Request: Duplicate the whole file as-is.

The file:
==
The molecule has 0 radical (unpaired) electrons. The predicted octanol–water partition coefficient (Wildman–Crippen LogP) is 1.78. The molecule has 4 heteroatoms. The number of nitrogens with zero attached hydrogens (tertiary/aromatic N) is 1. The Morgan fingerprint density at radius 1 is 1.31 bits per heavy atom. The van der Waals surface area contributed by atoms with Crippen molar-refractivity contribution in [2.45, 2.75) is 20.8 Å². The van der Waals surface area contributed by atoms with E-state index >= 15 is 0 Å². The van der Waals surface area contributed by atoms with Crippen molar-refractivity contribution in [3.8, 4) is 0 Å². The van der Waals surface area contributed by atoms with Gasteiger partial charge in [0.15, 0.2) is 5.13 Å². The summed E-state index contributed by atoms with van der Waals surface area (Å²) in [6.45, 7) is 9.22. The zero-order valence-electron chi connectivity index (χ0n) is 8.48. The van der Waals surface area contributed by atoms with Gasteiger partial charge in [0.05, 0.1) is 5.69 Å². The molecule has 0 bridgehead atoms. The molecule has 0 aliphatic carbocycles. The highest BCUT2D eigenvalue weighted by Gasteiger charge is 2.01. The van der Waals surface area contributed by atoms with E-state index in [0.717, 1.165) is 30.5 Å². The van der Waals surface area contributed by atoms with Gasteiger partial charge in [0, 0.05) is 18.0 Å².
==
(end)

The molecule has 0 radical (unpaired) electrons. The predicted octanol–water partition coefficient (Wildman–Crippen LogP) is 1.78. The molecule has 4 heteroatoms. The number of nitrogens with zero attached hydrogens (tertiary/aromatic N) is 1. The Morgan fingerprint density at radius 1 is 1.31 bits per heavy atom. The van der Waals surface area contributed by atoms with Crippen molar-refractivity contribution in [2.45, 2.75) is 20.8 Å². The van der Waals surface area contributed by atoms with E-state index >= 15 is 0 Å². The van der Waals surface area contributed by atoms with Crippen molar-refractivity contribution in [3.8, 4) is 0 Å². The van der Waals surface area contributed by atoms with Gasteiger partial charge in [0.15, 0.2) is 5.13 Å². The summed E-state index contributed by atoms with van der Waals surface area (Å²) in [6.45, 7) is 9.22. The zero-order valence-electron chi connectivity index (χ0n) is 8.48. The van der Waals surface area contributed by atoms with Gasteiger partial charge in [0.05, 0.1) is 5.69 Å². The molecule has 0 bridgehead atoms. The molecule has 0 aliphatic carbocycles. The highest BCUT2D eigenvalue weighted by Gasteiger charge is 2.01. The van der Waals surface area contributed by atoms with E-state index in [0.717, 1.165) is 30.5 Å². The van der Waals surface area contributed by atoms with Gasteiger partial charge in [0, 0.05) is 18.0 Å².